Pulitzer Prize-winning journalist David Kinney’s book, “The Dylanologists: Adventures in the Land of Bob” (Simon & Schuster), was published today. I recommend it not only to Bob Dylan fans, but I would also suggest it might be of interest to anyone passionate about the arts, sports, or any other category you can think of. It can also serve as a primer for those unaffected with this "bug" to help explain why people get really, really into Dylan's music in ways that may baffle family and friends.
I had the opportunity to ask Kinney some questions about Dylan and his fans. Part one follows below.
(Disclosure: Kinney interviewed me for the book, and graciously thanked me in the “Author’s Note” section.)
One thing I particularly liked about the book is that you present these stories without judgment.
I come from the show, don’t tell school of journalism, and as a guy some would call a Dylan obsessive himself, I approached this project with a fair amount of empathy. I’m not sure I go quite as far as some of these Dylanologists, but I can relate.
The narrative unfolds with characters not unlike those included in some of Dylan’s epic compositions, full of passion, obsession, rejection, spirituality, and sadly, even death.
The other day somebody posted a note on my blog that said, “When you bring your life to Dylan’s music, you find your life already there in the music. How does he do that?” One reason people listen is that they hear echoes of their own experiences. Like a great novel, you can return to a Dylan song at different points in your life and find that it resonates differently. As I started the work of twinning the stories of Dylan’s life with the stories of the tribe, it was interesting to see how they meshed and how they spoke to each other.
The press I've read has been overwhelmingly positive, with the notable exception of the “New York Times.” It read like Janet Maslin had an axe to grind (or was told to have a certain slant). I thought "The Paper of Record" would admire the lengths Dylan fans go to in order to set the record straight. Maslin's take was especially ironic considering the “New York Times” reprinted an incorrect report about Dylan recording his voice for a GPS device, and published a poorly researched piece written by Maureen Dowd criticizing Dylan for "selling out" when he played China.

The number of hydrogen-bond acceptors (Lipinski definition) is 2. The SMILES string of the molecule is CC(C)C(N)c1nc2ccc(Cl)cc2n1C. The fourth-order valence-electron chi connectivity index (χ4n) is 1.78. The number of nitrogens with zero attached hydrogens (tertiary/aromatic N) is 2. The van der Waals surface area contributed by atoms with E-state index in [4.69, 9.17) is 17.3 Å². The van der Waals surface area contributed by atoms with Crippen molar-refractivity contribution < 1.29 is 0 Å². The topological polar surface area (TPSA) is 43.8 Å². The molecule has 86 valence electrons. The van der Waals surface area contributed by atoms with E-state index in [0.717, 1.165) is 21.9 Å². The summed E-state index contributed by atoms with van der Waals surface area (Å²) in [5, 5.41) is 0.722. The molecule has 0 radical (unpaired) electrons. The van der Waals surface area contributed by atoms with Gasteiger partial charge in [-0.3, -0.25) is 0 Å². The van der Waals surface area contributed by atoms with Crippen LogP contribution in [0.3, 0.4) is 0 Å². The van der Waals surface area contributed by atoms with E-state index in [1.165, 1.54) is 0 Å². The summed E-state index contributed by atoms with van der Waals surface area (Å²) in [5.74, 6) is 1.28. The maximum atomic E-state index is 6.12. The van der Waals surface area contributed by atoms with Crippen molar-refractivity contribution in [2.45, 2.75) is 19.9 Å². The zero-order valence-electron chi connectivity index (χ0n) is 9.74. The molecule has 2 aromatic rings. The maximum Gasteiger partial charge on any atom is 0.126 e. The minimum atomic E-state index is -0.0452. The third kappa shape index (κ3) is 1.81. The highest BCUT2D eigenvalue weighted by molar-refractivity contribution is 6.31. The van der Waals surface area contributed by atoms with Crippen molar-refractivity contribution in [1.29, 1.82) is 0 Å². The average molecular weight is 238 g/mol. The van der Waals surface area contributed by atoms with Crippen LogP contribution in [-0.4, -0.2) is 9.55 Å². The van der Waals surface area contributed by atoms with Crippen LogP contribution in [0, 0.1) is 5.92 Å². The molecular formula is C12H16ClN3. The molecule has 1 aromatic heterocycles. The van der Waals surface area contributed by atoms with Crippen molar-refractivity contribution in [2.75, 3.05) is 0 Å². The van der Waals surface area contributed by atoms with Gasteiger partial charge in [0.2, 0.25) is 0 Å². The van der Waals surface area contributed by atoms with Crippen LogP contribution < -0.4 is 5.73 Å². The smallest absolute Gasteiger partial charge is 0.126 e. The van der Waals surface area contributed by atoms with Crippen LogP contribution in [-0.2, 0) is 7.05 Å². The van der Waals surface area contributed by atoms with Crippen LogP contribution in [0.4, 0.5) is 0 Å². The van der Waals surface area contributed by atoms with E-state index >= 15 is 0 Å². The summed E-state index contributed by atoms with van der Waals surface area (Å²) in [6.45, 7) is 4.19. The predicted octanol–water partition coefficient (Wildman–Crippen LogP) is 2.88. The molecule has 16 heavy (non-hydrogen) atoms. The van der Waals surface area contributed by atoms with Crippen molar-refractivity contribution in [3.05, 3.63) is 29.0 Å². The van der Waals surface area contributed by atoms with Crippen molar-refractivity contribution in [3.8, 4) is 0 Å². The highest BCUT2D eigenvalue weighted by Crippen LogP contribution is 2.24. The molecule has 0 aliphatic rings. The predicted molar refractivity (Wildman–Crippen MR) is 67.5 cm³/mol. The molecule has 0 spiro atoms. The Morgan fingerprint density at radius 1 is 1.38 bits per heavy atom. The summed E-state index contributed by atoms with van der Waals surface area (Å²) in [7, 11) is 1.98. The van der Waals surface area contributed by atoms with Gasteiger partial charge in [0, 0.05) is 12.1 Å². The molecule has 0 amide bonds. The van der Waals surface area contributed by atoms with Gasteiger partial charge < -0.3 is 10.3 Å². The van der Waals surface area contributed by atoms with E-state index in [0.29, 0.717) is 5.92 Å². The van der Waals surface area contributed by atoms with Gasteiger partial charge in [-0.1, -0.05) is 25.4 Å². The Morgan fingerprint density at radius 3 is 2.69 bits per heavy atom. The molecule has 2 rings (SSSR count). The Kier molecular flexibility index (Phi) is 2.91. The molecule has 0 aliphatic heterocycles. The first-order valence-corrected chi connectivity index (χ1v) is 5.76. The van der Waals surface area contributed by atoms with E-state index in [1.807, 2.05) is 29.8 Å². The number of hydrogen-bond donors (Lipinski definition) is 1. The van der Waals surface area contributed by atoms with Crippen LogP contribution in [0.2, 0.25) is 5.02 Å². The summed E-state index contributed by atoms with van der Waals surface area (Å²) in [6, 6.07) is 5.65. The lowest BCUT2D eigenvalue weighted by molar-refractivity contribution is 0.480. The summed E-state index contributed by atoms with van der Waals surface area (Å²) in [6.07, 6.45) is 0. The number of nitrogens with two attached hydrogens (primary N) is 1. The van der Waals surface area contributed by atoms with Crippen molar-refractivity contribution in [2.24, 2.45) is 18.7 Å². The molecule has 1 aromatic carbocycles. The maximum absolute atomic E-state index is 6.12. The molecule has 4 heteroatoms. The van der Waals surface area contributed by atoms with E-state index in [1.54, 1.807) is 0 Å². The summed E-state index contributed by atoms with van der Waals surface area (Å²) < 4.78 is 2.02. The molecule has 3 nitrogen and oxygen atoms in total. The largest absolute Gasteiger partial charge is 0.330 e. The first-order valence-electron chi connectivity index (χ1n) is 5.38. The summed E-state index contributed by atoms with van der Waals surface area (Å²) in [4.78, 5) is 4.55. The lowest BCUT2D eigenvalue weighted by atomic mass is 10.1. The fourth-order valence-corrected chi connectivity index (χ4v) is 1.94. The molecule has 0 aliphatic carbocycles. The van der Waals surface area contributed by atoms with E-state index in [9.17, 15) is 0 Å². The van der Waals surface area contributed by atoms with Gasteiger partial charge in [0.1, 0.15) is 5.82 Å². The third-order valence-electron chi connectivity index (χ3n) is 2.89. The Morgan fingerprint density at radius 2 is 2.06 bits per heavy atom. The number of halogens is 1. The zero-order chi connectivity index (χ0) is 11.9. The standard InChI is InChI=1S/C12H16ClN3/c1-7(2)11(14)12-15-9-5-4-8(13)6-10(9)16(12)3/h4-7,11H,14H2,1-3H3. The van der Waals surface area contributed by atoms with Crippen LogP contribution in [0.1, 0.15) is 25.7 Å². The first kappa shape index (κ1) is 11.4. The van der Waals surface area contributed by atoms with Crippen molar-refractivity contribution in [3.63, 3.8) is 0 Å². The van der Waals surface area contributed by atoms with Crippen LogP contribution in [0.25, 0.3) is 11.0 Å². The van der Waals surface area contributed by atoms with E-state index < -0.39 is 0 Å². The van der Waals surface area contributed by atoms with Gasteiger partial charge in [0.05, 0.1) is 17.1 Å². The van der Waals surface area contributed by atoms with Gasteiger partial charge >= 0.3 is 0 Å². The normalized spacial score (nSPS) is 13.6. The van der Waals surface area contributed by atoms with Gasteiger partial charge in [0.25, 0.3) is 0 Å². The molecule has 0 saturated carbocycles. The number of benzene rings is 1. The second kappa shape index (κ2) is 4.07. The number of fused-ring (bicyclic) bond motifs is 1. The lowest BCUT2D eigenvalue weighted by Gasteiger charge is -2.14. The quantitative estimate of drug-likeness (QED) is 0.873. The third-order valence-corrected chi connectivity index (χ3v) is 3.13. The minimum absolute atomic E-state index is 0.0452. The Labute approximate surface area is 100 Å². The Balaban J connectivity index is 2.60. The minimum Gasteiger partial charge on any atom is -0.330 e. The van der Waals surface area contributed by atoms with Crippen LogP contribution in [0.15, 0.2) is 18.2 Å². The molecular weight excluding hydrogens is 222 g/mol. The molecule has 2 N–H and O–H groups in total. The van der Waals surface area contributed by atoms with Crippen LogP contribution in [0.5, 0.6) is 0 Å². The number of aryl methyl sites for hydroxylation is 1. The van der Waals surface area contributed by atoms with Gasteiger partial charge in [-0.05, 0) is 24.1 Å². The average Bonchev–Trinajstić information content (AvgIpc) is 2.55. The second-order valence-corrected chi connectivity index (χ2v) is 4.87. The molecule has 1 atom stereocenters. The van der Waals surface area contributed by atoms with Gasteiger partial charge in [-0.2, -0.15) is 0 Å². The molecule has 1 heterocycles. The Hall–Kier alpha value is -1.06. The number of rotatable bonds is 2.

There does seem to be a knee-jerk, vitriolic reaction against the Dylanologists, and I’ve been thinking about it quite a bit as the reviews have started to roll in. There’s the sense that if you listen as closely to Dylan as we do, then you must be foolish or insane. You must be wasting your lives. We all know there are Dylan obsessives who appear to have mental problems. If we’re honest, we might all cop to a touch of eccentricity. And there is a fair amount of truth to the stereotype of the Dylan tragic. But many of the people I met whom I would call Dylanologists were just music fans who had fallen under Dylan’s spell. They had families and jobs. They were university professors and authors. They were also factory workers and businessmen. I met a guy who worked on Wall Street.
I wonder how different this particular pursuit is from others, whether it’s following a different musician or writer or artist, or whether it’s shopping obsessively, or hunting for an elusive orchid, or—as in my last book, The Big One, fishing relentlessly for giant striped bass. I always come back to sports. Is it a waste of your life to pay such close attention that you watch the NFL every week, or buy season tickets to see the home team, or set up a fantasy league, or wear face paint?
It’s possible that this is of a piece with the general impression of Dylan: He just writes folky protest songs, and his fans are a bunch of crazy hippies who think he’s a prophet. There are elements of truth in both of those caricatures, but they’re woefully out of date. This is the sort of conventional wisdom that led Dowd to complain about Dylan’s set list in China. I missed the 1960s, and I embarked on the reporting for The Dylanologists in 2010, so I found a different sort of crowd following a different Dylan.
(To be continued … )
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